and then he led his men in retreat across new jersey west toward pennsylvania, and he asked lieutenant monroe to stand by the edge of the road in newark, new jersey, and count the troops as they went by. there were 3,000 of them left. he started with about 30,000 men. he lost nearly 90% of the army under his command. and he was beginning to despair. he wrote home to his family and he said prepare to move everything into the mountains. he told them that he thought that the game just might be about up. but as they marched across new jersey, followed in a distance by british army, cornwallis now in the field, something happened amongst these men. somehow washington dug into the reserves of his character and found the strength to try again.
and he had with him another extraordinary figure, who was a journalist, as we would say embedded in the continental army. it was thomas payne. the soldiers liked him. he soldiered beside them in that campaign. they called him the common sense man. and as they were in their camps retreating in new jersey, he decided that it was time to write another pamphlet called "the american crisis." this was the one about the times that try men's soul. it was truly so. and this was one of the first literate armies in history. they read these writings of thomas payne and it helped to remind them of that cause. and of its importance. even as they weren't all of one mind as to what it meant. so washington led his forces across the delaware, gathering
all the boats as he crossed, and then he began to try to reorganize the army to try to undertake and invent a new way of leadership. he wrote back home. he said he discovered something with these new england men. he said he discovered "people unaccustomed to restraint cannot be drove. they must be led." quote, unquote. and so he undertook to invent a way of leading. the first thing he did was to work with his counsels of war. they had been very difficult bodies before. this was normal in those armies. 18th century areas. in a british army, a counsel of war was where a commander told his subordinates what to do, and they did it. in america it was a little more complicated than that. washington had often fluctuated between that very authoritarian style he grew up with and then
the continental congress ordered him to consult with his other officers. which he undertook to do. and it was not very successful at first. but then they worked out a way of doing it. nathanael greene, his chief lieutenant, was sent to the continental congress, and in december, they worked out an understanding, first of all, that the continental congress would be the supreme body representing the sovereignty of the people in america. and the generals would obey. but the generals would be allowed to get on with the war. and that was a very unstable compromise, but in a rough way, it worked. then washington also worked out a way in which his counsels at war, unlike the british counsels, were very open. anybody could come in. many other civilians were invited. and washington cultivated two gifts that i think were critical to his leadership. first, he had the gift of listening. he was beginning to learn to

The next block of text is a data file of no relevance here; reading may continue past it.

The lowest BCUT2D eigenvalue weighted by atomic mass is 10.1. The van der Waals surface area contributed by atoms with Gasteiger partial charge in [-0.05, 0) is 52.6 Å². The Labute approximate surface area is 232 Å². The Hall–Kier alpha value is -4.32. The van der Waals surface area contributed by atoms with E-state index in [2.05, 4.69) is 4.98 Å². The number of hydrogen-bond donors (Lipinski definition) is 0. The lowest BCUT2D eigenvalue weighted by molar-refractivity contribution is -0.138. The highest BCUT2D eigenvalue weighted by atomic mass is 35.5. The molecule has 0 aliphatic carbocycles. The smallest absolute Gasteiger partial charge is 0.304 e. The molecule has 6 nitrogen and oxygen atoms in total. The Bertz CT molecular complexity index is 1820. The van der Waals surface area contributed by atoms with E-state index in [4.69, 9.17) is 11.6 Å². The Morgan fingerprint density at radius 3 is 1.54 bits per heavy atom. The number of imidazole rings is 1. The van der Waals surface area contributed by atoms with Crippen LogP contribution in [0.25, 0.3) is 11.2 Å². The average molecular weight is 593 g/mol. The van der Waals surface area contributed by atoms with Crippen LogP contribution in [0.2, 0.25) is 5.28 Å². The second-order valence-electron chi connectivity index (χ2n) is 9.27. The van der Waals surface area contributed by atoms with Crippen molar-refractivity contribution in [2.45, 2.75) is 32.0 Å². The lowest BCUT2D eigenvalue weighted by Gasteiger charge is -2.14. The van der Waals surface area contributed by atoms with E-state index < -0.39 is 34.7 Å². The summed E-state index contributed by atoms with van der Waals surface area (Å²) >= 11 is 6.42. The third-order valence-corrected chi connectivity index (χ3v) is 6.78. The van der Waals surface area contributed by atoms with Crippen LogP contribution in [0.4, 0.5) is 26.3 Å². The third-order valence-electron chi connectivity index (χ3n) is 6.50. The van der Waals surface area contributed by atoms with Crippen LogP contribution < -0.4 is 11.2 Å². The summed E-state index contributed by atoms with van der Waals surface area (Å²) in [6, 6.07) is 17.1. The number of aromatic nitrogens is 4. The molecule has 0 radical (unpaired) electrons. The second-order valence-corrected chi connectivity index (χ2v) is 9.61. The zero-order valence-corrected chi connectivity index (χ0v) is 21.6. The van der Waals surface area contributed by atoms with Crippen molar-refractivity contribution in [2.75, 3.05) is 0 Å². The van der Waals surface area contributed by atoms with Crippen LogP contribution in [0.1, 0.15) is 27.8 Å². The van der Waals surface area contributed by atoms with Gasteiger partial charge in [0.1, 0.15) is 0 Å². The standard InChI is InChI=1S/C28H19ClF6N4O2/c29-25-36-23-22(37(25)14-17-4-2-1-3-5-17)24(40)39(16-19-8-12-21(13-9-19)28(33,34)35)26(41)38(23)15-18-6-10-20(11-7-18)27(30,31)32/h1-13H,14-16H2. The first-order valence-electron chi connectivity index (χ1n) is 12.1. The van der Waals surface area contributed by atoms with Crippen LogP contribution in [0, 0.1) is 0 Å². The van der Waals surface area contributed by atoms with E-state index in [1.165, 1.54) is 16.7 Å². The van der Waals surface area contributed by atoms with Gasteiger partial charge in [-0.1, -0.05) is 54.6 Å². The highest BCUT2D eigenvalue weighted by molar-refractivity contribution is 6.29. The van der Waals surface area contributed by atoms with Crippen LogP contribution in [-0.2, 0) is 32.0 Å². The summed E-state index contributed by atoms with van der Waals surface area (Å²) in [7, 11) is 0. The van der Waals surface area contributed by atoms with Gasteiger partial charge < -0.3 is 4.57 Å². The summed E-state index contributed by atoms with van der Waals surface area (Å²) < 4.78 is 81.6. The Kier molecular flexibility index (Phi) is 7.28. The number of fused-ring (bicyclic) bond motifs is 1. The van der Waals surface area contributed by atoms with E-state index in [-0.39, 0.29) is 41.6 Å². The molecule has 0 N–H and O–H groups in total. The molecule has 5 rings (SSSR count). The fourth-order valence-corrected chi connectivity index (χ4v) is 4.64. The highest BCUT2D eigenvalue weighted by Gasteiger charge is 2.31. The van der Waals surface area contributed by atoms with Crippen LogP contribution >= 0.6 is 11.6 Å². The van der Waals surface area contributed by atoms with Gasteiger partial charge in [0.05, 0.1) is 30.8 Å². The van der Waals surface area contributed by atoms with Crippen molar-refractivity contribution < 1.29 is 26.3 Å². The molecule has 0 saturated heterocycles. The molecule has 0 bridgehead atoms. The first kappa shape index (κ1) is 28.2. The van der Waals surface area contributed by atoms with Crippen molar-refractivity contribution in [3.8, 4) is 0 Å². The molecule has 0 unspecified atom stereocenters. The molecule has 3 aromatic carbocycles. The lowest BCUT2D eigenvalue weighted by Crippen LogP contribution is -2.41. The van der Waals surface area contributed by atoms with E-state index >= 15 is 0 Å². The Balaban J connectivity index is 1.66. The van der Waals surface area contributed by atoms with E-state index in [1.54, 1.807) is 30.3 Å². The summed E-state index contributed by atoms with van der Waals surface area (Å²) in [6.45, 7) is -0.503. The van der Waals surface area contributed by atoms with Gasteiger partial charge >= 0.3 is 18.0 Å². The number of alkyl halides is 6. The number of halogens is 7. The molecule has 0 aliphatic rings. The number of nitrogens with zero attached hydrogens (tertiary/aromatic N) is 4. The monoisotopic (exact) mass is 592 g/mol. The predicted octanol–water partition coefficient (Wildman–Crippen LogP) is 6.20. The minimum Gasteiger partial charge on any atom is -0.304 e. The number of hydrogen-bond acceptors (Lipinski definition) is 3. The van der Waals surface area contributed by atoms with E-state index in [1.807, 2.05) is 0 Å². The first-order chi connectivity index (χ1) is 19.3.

listen to these people in his army. and the other was that he had the gift of silence. he could keep quiet about his own opinions and reserve his views until the discussion had pretty much run its course. then he would intervene and nobody was in doubt as to who was running the army, but he chose to run it by that open way. and then he went about business of reordering intelligence. and he did it by creating an open system of intelligence. he ordered all of his senior officers, his general officers, to run their own agents, to build their own networks, but to stay in touch and to tell him what they were finding. and so unlike other systems in which intelligence was very tightly held as an instrument of power, washington distributed the process of intelligence through his army. he built a new system of
logistics in november and december, and he did it not as a kind of chain of logistics, but as a web in which most of the now states of the union were involved. and it was deliberately designed in that web-like form because it meant that if one piece of it broke, the other pieces could still function, and that's what happened. and this was a hugely difficult job that washington himself had to run. his published papers will run to more than 100 volumes and even this virginia collection is only a selection. and 75% of those papers are military papers, but most of them are logistics about the logistics of the army. and washington was corresponding with all the governors of the states simultaneously and with many other people as well. and he was leading what was the first american national institution after the